That's WAY too simple...

First off, time is a human construct. We need some way to mark the cyclic changes we observe in nature. Things like sun rise, sun set, phases of the moon and so forth became the basis for our measurement of "time."

From a relativistic stand point, the main reason things fall apart as you approach the speed of light is because we don't know what the real unit of measure is for time.

For example, how long is a second? Is it some multiple of a specific radioactive element's decay rate? Is it some multiple of how fast light travels through a given distance?

And what about that distance? How long is a foot, or a meter, or a parsec?

The truth is, we don't know, and until we do know the answers to these questions, the universe is going to be pretty much off limits, and basically we're left on the outside looking in...

To answer your initial questions, if our sun were to go nova, and if someone in a far distant galaxy was looking, they should be able to see the event.

However, as was stated earlier, there would be a considerable time difference between when the event actually happened and when it was observed in another galaxy.

As for time dialiation, that is a local affect caused by moving through space. Within the local space, "time" would appear to proceed at a "normal" rate. To an external observer, local time would remain constant, but the traveler's time would appear to slow down at a rate that is proportional to the traveler's speed through space.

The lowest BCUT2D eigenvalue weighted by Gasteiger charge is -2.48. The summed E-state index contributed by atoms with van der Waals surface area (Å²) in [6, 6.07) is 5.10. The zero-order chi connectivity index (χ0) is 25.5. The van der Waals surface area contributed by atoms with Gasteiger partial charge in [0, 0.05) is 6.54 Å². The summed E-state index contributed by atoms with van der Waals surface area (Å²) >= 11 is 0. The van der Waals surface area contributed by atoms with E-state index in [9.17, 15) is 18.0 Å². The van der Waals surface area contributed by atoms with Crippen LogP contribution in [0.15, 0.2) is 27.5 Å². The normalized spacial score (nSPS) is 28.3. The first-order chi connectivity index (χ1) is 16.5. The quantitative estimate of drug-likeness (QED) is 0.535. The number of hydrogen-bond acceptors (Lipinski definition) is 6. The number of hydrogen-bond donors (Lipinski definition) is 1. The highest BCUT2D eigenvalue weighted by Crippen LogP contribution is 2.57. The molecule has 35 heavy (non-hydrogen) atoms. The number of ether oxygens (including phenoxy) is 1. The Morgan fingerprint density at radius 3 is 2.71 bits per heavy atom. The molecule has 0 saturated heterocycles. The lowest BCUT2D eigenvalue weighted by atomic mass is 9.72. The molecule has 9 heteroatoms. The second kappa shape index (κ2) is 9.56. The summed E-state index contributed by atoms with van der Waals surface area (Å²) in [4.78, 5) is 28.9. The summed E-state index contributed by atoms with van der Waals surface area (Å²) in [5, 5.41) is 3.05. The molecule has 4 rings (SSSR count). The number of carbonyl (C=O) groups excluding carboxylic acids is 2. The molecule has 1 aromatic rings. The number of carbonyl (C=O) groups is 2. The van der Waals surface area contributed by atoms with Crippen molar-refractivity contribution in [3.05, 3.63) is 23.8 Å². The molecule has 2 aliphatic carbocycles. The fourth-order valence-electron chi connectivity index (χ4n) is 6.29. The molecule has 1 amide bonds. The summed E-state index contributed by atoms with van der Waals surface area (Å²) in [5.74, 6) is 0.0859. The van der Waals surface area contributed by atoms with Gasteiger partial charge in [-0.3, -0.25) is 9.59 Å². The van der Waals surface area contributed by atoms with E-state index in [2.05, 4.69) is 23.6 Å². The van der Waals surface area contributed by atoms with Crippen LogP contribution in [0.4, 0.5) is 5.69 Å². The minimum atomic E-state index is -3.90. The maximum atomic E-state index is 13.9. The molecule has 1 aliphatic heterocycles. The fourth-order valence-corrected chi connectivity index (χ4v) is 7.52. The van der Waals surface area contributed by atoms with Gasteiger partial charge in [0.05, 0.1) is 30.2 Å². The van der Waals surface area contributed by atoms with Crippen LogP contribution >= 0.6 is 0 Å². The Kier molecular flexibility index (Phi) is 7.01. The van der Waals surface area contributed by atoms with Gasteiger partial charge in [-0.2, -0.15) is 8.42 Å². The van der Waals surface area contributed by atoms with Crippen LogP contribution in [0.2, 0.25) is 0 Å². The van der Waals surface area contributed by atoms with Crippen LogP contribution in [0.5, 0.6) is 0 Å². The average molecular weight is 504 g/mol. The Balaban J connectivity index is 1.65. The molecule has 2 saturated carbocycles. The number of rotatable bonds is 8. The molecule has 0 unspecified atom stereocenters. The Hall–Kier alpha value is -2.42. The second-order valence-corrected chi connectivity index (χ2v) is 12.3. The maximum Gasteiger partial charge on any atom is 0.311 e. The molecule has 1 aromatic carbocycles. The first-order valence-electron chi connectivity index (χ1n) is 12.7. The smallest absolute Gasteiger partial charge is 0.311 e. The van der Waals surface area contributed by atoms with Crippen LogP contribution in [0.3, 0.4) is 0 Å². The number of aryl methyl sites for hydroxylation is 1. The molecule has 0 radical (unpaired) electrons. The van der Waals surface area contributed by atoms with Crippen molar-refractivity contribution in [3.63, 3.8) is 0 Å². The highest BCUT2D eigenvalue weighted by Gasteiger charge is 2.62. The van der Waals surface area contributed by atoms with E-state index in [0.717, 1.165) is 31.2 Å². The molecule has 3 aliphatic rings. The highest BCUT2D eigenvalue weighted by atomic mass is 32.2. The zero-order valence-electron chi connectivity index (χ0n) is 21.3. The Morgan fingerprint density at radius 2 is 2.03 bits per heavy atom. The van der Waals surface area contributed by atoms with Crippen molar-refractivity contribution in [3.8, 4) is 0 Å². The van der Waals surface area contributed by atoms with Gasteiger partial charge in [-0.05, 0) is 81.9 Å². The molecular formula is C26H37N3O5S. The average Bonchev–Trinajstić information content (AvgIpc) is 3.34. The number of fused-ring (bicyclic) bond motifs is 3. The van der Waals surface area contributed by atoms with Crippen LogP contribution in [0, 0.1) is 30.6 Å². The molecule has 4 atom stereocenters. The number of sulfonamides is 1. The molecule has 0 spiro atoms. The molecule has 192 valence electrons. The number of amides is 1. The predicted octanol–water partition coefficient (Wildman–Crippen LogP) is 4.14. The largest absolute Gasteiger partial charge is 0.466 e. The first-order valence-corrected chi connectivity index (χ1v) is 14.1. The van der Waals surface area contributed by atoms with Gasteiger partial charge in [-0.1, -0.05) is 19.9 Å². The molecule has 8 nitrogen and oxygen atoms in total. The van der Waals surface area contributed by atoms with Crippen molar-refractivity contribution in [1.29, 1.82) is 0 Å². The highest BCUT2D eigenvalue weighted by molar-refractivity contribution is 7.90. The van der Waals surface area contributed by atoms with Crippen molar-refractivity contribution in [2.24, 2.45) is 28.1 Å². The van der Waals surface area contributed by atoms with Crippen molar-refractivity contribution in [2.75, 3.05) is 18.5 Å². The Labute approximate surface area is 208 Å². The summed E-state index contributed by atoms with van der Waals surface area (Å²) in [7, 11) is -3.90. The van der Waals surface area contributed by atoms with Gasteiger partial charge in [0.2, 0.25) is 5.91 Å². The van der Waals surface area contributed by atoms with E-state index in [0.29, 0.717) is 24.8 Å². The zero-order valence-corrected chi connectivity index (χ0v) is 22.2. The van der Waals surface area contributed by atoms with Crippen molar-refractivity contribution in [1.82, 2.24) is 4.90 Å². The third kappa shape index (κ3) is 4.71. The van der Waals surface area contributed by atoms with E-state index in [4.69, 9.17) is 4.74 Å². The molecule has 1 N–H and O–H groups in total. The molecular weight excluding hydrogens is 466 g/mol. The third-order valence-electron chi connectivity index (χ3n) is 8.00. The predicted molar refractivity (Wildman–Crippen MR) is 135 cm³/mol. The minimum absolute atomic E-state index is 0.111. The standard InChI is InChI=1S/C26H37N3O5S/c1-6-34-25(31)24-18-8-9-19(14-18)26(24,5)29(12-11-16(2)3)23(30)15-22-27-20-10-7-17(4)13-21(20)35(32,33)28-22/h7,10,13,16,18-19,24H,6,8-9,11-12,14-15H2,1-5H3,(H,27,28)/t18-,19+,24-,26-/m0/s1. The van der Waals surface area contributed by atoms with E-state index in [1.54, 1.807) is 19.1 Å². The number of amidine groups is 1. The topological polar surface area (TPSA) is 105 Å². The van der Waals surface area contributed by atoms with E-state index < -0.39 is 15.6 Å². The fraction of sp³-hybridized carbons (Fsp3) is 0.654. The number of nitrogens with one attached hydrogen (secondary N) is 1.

In affect, on a long voyage the traveler would not age at the same rate as non-travelers.

#9 GlennLeDrew

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Posted 05 January 2013 - 05:47 PM

Cliff,
It's not necessary to first 'define' time in order to appreciate relativistic effects, because it's, well, relative.

If you were to travel at near light speed, but beforehand were not aware of time dilation, you'd say upon arrival, "That definitely took less time than I had calculated." And looking at your clock would confirm it. If you were to reach light speed, from *your* point of view you'd travel across the entire universe in an eye blink, not billions of years, or even the seeming great extent of your life time.

#10 Pat at home

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Posted 05 January 2013 - 09:48 PM

As soon as the theoretical physicist finish their unified theory we'll know a bit more. So c'mon folks, get at it, time's a wastin'.

#11 CJK

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Posted 05 January 2013 - 09:56 PM

But at my back I always hear
Time's wing├Ęd chariot hurrying near;
And yonder all before us lie
Deserts of vast eternity.


-- Andrew Marvell (1621-1678)

#12 GeneT

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Posted 05 January 2013 - 10:06 PM

I think I will return to the eyepiece forum. :grin:

#13 Meadeball

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Posted 08 January 2013 - 12:52 PM

Time is an illusion. Lunchtime, doubly so.